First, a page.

Structures of archaeal DNA segregation machinery reveal bacterial and eukaryotic linkages

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Science  04 Sep 2015:
Vol. 349, Issue 6252, pp. 1120-1124
DOI: 10.1126/science.aaa9046
  • Fig. 1 Identification of pNOB8 centromere and AspA-centromere structure.

    (A) AspA (0 to 1000 nM) was incubated with three DNA fragments upstream of its gene or the pNOB8 traG gene and subjected to electrophoretic mobility shift assays. White triangles denote location of the palindromic centromere. Arrows, unbound DNA; brackets, high-molecular-weight AspA-DNA complexes. The percentage of bound DNA was plotted against the concentration of AspA. (B) DNase I footprint identifying the DNA site bound by AspA (left, 0 to 750 nM) and its ability to spread at higher concentrations (right, 0 to 3000 nM). First lane, AG ladder; last lane, bovine serum albumin control. The inverted centromere repeat is in green and the aspA gene in blue. Below footprints, the sequence shaded in gray indicates the extent of the AspA footprint on top and bottom strands at low-to-medium protein concentrations. (C) (Top) AspA–32-oligomer (AspA-32mer) structure. Three interacting AspA dimers coat the DNA, which generates a continuous superstructure. (Bottom) Close-up showing contacts between recognition helices occupying the same major groove (31). (D) AspA N-terminal arm-DNA contacts. (E) Schematic diagram showing AspA-centromere interactions (31).

  • Fig. 2 AspA-DNA superhelix formation.

    (A) AspA-DNA superstructure. The centrally bound dimer is magenta, and dimers spreading in the 5′ and 3′ directions are green and blue. (B) (Top) ITC of wtAspA binding to the 32-oligomer (32mer) DNA, revealing a binding stoichiometry of three AspA dimers to one DNA duplex. (Bottom) ITC analysis of AspA(A53K)-32mer interaction showing a stoichiometry of one AspA dimer to one DNA duplex. (C) DNase I footprints performed with wtAspA and AspA(A53K) binding to the pNOB8 par upstream region (as in Fig. 1B). Unlike wtAspA, AspA(A53K) does not spread.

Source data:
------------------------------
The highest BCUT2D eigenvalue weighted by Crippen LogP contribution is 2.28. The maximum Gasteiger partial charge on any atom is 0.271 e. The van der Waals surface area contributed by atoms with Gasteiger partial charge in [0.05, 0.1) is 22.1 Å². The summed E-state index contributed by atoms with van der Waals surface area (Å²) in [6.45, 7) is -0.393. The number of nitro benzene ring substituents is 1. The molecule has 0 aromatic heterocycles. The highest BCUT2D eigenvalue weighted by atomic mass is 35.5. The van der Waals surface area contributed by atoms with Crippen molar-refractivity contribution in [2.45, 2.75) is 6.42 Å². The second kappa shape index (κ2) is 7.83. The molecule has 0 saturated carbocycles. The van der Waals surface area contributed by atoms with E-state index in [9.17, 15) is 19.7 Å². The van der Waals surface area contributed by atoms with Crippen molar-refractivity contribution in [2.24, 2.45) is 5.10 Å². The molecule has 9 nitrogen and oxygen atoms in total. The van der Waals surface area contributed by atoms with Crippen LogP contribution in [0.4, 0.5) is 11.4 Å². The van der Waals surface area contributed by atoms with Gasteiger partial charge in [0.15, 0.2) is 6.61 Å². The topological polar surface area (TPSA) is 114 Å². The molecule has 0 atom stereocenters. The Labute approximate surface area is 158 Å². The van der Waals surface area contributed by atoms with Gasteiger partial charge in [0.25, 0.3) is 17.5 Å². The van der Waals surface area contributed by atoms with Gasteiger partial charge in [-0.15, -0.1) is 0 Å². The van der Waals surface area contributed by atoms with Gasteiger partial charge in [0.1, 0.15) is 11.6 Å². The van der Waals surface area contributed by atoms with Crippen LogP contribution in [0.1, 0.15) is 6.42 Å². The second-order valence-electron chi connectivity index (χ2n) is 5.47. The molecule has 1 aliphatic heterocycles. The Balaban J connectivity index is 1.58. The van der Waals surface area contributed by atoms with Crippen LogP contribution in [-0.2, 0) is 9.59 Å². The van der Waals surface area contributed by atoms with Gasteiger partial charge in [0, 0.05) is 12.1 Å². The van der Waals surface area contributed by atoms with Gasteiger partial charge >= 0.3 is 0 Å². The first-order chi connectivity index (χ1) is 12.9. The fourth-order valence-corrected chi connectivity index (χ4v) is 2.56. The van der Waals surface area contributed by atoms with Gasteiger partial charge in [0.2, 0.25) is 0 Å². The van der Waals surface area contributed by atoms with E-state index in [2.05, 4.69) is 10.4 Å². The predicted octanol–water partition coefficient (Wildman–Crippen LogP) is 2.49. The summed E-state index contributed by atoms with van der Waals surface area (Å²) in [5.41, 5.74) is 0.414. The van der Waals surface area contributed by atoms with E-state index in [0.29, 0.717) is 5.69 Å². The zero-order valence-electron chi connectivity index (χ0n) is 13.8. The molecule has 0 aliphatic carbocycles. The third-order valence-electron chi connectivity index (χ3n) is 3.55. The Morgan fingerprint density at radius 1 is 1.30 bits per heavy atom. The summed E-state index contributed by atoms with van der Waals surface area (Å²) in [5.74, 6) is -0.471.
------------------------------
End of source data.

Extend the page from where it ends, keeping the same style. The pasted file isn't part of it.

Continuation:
• Fig. 3 Structure of ParB-N and assembly onto the AspA-DNA superhelix.

    (A) Increasing concentrations of wtParB-N (blue) or ParB-N α11-α12-α13 truncation mutant (red) were added to a preformed AspA-DNA complex to analyze binding. mP, millipolarization. (B) ITC analyses revealing that ParB-N does not bind DNA (left) but binds AspA-DNA (right). (C) (Left) pNOB8 ParB-N structure. (Right) Overlay of ParB-N onto T. thermophilus Spo0J. Notable structural differences are denoted by asterisks. (D) AspA–ParB-N model obtained by docking the AspA and ParB-N crystal structures into the SAXS envelope. (E) AspA–DNA–ParB-N model obtained by fitting the ParB-N–AspA model onto the AspA-DNA superhelix. The AspA-DNA superhelix is blue, and ParB-N molecules are shown as coarse cartoon surfaces, with individual molecules colored red and magenta.

  • Fig. 4 pNOB8 ParB-C contains a eukaryotic histone–CenpA-like fold, and ParA harbors a bacterial Walker-box fold.

    (A) Superimposition of the ParB-C and Kluyveromyces lactis Cse4-CenpA structures (rmsd = 2.5 Å for Cα atoms). (B) ParB-C modeled onto DNA to show its electrostatic surface. (C) pNOB8 ParA–AMP-PNP subunit structure. (D) Superimposition of apo and AMP-PNP–bound ParA subunits showing relation of other subunit.

Supplementary Materials

  • Structures of archaeal DNA segregation machinery reveal bacterial and eukaryotic linkages

    Maria A. Schumacher, Nam K. Tonthat, Jeehyun Lee, Fernando A. Rodriguez-Castañeda, Naga Babu Chinnam, Anne K. Kalliomaa-Sanford, Irene W. Ng, Madhuri T. Barge, Porsha L. R. Shaw, Daniela Barillà

    Materials/Methods, Supplementary Text, Tables, Figures, and/or References

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    • Materials and Methods
    • Figs. S1 to S11
    • Tables S1 and S2
    • References

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